I believe that inner beauty is much more important than outer beauty. Our society, however, doesn’t seem to share this view. Every magazine, commercial, and music video displays an attractive man or woman. I can’t help but to question what these people are like when they aren’t in front of the cameras. Are they intelligent? Do they have a caring attitude towards others? Do they have self confidence without arrogance? It’s sad that so many people are obsessed with their appearances instead of their inner self. Not too long ago, I was forced to deal with a situation that tested my inner beauty.
Throughout high school, I watched so many people, especially girls, turn into individuals I never thought they would become. This change occurred all because they wanted to be the prettiest or most popular. I, however, knew from day one that I wanted to set myself apart from everyone else. Being the stereotypical blonde was not an option. I wanted to be a leader, a friend, and a role model. On our twenty year class reunion, I want my classmates to look back and say, “She was a really genuine person,” not “She used to be pretty. What happened?” Looks are fleeting, but character is everlasting.
After Oscar Night, our Senior awards night, was held I went home with three little gold trophies, but only two that mattered. I won Miss BHS (Miss Brighton High School), Best Friends, and Most Attractive. The title “Miss BHS” was the biggest honor I’ve ever received. It was the only award that had requirements for you to go by when nominating. The recipient of Miss BHS had to represent the school well, have a certain GPA, and be approved by the administration. After winning this award, I knew I had accomplished my goal. My peers saw the real me. The Best Friends award meant a lot too, but the award I cared least about is the one that caused me the most trouble. This is when it hit home that outer beauty really is the center of some people’s lives. Girls who I thought were my friends started gossiping about me and nasty looks were directed towards me the following week. The ratio of hateful looks to congratulatory words was a million to one. I almost let this get me down, but that’s when my inner beauty took over. Not once did I retaliate or lower the standards I had set for myself. They kept talking and I kept ignoring. I let the qualities and characteristics of my heart shine through.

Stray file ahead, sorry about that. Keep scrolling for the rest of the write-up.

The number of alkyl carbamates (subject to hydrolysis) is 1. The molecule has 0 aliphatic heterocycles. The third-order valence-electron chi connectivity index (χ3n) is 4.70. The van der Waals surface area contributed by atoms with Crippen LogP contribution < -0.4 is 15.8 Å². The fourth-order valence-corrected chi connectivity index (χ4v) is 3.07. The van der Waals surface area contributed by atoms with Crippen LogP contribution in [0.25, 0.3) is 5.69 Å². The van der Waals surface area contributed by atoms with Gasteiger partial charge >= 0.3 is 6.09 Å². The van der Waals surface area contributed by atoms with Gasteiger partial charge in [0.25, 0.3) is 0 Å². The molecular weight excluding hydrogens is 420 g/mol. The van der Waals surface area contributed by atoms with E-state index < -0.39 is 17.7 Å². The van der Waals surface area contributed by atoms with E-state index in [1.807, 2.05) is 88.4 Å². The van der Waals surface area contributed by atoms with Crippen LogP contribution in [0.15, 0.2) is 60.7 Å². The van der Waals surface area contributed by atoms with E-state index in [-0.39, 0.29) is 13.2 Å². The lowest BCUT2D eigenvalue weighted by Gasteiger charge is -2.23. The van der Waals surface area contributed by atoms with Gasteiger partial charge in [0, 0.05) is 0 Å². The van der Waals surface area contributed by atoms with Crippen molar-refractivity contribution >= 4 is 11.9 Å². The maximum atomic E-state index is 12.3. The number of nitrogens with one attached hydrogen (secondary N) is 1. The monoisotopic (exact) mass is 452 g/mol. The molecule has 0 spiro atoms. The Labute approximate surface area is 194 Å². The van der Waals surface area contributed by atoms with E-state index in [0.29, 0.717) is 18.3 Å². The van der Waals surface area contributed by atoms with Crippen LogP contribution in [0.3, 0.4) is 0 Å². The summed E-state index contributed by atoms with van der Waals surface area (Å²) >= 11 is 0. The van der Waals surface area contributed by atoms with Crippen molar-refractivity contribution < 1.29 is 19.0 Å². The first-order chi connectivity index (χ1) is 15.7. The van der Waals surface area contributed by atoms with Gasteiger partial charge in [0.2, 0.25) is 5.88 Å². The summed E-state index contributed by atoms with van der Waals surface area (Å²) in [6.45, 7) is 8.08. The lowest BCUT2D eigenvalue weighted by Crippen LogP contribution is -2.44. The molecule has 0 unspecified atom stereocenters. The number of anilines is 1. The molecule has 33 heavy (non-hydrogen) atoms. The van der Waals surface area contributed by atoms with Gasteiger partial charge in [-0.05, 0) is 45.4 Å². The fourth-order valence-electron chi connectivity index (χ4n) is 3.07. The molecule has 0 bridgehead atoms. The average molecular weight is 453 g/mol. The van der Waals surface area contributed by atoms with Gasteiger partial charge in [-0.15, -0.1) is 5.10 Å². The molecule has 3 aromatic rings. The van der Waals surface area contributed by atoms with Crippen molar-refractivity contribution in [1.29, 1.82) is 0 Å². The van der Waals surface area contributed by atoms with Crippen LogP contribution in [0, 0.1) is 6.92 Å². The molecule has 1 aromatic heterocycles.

Not to say that my views are always right, but I wish this was the perception our world had on beauty. We would be so much happier because we could be who we want to be and not feel as though we’re being judged based on appearance. I feel it’s time for our society to take a reality check and start focusing on the things that really matter. Maybe then, people will start realizing that inner beauty outshines outer beauty.
If you enjoyed this essay, please consider making a tax-deductible contribution to This I Believe, Inc.